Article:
RAF Habbaniya: DVD
The story of the RAF in Iraq 1918 - 1959.
RAF Habbaniya, Jewel of the Desert is the second documentary produced by Tod Nicol as part of the ‘Outposts of Empire’ Project: www.outposts-of-empire.co.uk
This 105 minute programme reveals the story of the Kingdom of Iraq and the part the Royal Flying Corps and Royal Air Force played in forming and maintaining peace in the new country from 1915 to the final bloody end of the Hashemite Monarchy in 1958.
It begins with the murderous Siege of Kut then the brutal landings at Gallipoli, the Arab Revolt, aided by British agents and diplomats such as Laurence of Arabia and Gertrude Bell that liberated the Arab Nations from the Ottoman Empire.
Post War, Lord Trenchard - Father of the RAF - implemented his Air Policing initiative; a few squadrons of aircraft, RAF Armoured Cars and the, locally recruited Levies based at primitive landing grounds around Iraq kept order and protected British interests, oil wells and pipelines, until, in 1936, Trenchard commissioned the largest RAF Station in the World deep in the Iraq desert next to the River Euphrates and Lake Habbaniya.
RAF Habbaniya - Air Head Quarters Iraq – had every technological advance the RAF had at its disposal as well as every comfort and convenience of the time; Irrigation systems, opulent gardens, tinkling fountains, lawns, tree lined avenues, palatial buildings, a well-equipped hospital, swimming pools, race course an sailing club it was a “Super Posting” a “Jewel of the Desert”.
The story of RAF Habbaniya is revealed through Interviews with veterans and historians, illustrated with archive film from the vaults of the RAF Museum that has never been seen publicly, depicting the construction of the Station and daily life, on and off duty, during the fragile peace of the 1930s. British Pathé Newsreels and 1940s film from the World famous Imperial War Museum Archives depict the second World War Years and unique 1950’s Colour film and photographs from the RAF Habbaaniya Association‘s collection show the station in its final years.
Veterans give their first-hand accounts of how in 1940 No. 4 Flying Training School moved from Egypt to the to the peaceful skies of Iraq only to become involved in the 1941, Nazi backed, Rashid Ali, Nationalist uprising, threatening to cut off Britain’s Oil Supplies and block the air routes to India and the further outposts of the Empire.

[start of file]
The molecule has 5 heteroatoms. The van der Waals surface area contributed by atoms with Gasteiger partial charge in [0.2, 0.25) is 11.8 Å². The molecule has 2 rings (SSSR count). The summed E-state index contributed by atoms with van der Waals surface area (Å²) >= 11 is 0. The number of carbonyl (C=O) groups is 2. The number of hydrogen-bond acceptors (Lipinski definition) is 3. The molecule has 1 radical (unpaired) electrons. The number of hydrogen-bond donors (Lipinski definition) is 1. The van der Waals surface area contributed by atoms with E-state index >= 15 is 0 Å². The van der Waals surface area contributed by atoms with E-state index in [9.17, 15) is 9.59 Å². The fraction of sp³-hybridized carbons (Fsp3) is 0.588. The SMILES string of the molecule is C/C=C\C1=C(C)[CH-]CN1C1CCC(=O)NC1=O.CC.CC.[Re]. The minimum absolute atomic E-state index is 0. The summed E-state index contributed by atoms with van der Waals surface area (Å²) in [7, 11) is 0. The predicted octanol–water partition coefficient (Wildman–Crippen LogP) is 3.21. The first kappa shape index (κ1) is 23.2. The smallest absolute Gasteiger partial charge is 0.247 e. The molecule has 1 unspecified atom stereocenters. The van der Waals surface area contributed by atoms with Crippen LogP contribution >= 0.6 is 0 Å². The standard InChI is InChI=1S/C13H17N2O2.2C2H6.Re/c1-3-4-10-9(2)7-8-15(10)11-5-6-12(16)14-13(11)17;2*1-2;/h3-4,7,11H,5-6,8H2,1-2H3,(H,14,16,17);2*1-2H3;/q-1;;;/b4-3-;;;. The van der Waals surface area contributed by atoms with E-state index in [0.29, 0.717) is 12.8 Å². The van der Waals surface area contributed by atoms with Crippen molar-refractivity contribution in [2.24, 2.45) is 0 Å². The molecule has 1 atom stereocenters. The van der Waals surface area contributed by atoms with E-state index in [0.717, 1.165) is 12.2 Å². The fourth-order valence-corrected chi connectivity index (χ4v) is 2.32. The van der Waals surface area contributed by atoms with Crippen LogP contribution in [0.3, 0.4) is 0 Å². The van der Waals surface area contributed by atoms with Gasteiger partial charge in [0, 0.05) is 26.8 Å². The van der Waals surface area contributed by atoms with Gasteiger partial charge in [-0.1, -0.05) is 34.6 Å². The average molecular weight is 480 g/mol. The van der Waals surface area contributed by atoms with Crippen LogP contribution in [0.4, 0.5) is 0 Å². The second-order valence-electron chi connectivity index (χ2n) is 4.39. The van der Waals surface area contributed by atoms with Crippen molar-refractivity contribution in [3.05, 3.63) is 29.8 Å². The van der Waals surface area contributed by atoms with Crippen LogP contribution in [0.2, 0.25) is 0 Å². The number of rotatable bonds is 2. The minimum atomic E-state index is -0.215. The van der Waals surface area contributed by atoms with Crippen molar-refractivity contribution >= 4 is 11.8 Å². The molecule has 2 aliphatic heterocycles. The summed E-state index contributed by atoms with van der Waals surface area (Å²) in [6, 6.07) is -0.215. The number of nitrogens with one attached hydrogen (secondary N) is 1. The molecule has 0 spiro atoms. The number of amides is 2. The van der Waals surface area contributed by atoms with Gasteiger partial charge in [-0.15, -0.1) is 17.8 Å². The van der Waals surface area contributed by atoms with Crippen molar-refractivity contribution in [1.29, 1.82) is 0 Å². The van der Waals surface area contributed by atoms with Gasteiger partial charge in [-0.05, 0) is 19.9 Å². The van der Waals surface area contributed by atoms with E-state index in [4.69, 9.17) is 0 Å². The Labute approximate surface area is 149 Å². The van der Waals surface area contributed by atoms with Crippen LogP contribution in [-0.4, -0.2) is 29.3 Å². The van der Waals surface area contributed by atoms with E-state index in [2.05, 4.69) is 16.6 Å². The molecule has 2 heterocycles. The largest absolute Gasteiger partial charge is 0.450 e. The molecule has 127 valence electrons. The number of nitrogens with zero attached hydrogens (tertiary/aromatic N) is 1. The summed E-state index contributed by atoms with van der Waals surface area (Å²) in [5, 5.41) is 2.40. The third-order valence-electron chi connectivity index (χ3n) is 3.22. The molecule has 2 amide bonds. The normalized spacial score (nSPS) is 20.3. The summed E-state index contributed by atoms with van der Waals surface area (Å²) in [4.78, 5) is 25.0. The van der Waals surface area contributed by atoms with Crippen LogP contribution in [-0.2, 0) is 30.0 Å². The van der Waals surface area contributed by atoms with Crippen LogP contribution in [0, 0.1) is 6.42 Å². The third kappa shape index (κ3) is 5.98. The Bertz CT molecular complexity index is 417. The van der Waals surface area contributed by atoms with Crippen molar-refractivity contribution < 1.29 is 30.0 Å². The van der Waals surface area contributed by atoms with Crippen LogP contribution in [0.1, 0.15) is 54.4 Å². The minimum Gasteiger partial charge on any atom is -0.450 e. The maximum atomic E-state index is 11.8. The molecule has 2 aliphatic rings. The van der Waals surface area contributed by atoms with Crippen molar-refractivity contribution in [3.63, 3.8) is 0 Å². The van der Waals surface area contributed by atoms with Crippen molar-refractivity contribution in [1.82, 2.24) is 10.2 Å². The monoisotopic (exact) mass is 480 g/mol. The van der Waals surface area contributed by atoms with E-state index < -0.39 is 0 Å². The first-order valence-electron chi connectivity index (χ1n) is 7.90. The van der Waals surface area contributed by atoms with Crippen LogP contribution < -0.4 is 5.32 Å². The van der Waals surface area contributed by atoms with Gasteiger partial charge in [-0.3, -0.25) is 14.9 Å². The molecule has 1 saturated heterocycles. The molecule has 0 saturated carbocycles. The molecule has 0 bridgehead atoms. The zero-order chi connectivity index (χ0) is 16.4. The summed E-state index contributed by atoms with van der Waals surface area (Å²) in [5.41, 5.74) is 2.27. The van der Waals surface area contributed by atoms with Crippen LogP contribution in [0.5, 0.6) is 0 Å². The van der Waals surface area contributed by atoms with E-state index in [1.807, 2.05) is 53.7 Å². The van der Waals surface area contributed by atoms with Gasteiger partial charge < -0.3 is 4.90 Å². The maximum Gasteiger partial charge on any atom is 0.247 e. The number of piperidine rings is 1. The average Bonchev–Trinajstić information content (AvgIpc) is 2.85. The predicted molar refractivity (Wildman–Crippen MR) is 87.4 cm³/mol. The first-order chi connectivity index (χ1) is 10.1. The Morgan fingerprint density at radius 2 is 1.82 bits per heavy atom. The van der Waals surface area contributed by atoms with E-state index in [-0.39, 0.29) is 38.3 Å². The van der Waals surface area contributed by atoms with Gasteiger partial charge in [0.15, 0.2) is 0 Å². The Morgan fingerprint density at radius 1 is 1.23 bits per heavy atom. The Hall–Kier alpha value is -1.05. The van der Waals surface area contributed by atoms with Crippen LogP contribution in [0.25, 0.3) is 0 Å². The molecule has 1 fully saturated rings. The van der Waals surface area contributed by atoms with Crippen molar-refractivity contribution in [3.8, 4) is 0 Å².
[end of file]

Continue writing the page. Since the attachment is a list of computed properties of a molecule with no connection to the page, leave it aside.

Veterans recall how the fragile training aircraft were hastily converted to war machines and RAF Habbaniya was besieged; first by the Iraqi Army and Air Force, then attacked by the German Luftwaffe and the Italian Regia Aeronautica. And how the RAF, backed, by the Iraq Levies broke the siege, defeated the Nationalists and reinstated the monarchy.
Habbaniya’s story continues with the liberation of Vichy France, occupied Syria, the defeat of the Persian uprising, the part the RAF played in Persia And Iraq (PAI) Force and the feats of engineering and logistics used to open up an Allied supply route to the Soviet Union.
Life in Post War Iraq is revealed by both regular and National Service Airmen who experienced the Cold War, the handover of the RAF’s stations to the Iraqi Air Force at the end of the 25 year treaty, the tensions of the Suez Crisis, the Hashemite monarchies violent and abrupt end and the RAF’s final exit from Iraq after 45 years through peace and two World Wars.
Picture format PAL 16:9. Region Code 0. Audio Content: Stereo. Running time 105 minutes approx. (main programme). E Exempt from classification
Produced and directed by Tod Nicol